The river still flowed forever onward, it’s strength lessened because of a new channel created by human hands. In the shallows, tadpoles played waiting for their tails to recede and their legs to form. While on the muddy bank full of marsh reeds, their parents called to one another as the sun began to set. Fireflies flitted from fern to fern while the bees settled into a hollow log that held their hive for the night. On a hill watching, sat one lone Weeping Willow, with tears falling from its leaves. Somehow it knew that soon the water would no longer feed its roots and it would die like so many others that had lived their life along that river. For, unlike man, memories as old as time itself lingered in the sap of every tree that stood.

In the beginning, they had been happy to share, giving shelter with the weathered wood that had fallen during a passing storm or had died a natural death. Even the earth itself fed these children, so new to a world that had existed long before they emerged. And now; now they could feel the world shifting, shattering the rain forests, while taking away the animals that fed them with their scat. Somewhere a Polar Bear screamed for its cub as its baby floated away on a block of ice. And even here in the delta, they could hear that forlorn cry, carried through the ground just above the earth’s crust.

Somewhere far away, fire roared as it consumed the dry hills to the west. Vast amounts of land had been laid bare, with the roots that had held those hills in place pulled out by machines, while behind were others that put down tons of concrete in their place. Even further to the west, an ocean pulled all the garbage tossed there into one huge swirling area, trying to save itself while knowing that coral beds which sheltered a million fish had finally died a silent death.

While man bickered about oil and the rights to it, and who’s faith was the correct faith, only a few noticed the dying. Some stopped to listen, while most laughed at the idea. After all, man ruled this world now so many said, never seeing their own arrogance and believing it was their right to do as they pleased.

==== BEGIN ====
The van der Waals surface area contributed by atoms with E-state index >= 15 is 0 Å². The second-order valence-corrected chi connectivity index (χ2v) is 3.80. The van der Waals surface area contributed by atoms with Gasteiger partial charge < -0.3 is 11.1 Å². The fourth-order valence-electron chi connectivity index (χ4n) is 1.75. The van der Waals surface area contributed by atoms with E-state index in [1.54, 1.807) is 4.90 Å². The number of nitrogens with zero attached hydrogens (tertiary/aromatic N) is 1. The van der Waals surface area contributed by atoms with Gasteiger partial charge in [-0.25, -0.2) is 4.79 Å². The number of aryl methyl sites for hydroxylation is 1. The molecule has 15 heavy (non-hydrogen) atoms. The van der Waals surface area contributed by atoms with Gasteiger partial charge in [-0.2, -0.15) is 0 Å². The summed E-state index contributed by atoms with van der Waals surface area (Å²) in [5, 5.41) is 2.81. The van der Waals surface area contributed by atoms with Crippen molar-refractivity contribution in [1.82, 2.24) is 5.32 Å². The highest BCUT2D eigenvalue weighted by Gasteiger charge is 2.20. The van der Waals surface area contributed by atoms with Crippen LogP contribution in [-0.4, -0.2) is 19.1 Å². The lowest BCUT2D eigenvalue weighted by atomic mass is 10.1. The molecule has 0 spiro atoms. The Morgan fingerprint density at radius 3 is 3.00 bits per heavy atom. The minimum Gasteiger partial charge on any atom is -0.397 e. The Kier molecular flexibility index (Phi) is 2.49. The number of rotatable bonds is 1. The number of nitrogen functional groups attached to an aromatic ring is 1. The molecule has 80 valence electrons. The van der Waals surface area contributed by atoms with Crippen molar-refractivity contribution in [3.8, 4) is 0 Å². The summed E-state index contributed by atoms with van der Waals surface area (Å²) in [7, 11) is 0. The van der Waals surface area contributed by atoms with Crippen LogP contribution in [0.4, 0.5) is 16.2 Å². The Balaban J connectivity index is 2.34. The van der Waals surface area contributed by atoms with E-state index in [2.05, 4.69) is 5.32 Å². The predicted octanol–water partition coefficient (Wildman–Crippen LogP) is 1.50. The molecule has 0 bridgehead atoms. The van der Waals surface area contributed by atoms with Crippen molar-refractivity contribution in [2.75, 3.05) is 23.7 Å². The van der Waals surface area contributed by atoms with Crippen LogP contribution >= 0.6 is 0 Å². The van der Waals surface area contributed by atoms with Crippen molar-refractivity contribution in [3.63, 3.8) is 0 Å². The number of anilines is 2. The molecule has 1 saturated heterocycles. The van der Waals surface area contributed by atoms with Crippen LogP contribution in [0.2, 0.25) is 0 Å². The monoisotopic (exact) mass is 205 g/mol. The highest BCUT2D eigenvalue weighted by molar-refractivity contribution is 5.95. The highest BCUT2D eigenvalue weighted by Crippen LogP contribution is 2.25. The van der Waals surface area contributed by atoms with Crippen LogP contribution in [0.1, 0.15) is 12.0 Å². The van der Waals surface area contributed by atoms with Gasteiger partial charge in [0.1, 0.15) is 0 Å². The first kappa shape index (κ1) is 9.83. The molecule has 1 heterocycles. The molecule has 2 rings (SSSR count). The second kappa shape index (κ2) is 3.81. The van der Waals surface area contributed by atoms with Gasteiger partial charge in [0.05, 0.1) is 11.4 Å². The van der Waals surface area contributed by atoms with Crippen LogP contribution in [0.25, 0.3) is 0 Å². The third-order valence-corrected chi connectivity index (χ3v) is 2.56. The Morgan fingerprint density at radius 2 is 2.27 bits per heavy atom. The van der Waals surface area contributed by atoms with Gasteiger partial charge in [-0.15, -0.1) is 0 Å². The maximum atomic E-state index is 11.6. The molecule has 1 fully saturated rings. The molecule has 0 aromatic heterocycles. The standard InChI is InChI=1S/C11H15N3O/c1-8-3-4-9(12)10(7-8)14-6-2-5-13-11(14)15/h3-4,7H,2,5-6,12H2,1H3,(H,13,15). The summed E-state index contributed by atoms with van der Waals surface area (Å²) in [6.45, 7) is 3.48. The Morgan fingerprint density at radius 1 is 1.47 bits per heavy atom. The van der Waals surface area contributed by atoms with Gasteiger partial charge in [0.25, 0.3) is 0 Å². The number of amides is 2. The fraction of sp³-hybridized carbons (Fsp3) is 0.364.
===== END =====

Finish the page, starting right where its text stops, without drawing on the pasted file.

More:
Even the earth wept, for it had been placed in just the right spot…a sweet spot in which the sun warmed it but never scorched the ground, the moon created the seasons so that seeds could grow and the ice packs would stay firm; full with fresh water. And it wished that man would only realize that God had created this world for all; from the grass on the plains to the highest mountain, each one was a gift. God was God, no matter what name he had been given over the eons that had passed. When would they finally realize that the human ego had changed his words, and had hidden or abolished some of those words because they needed them to fit what they wanted others to believe as time moved on?

And the Weeping Willow sighed, wishing that its tears would not be shed in vain; that man would give up this need to own and acquire new territories…and finally understand that they are in fact one. One people who each share a common ancestry from long, long ago; just as the trees of the forest, the mountains, and the plains share their own.

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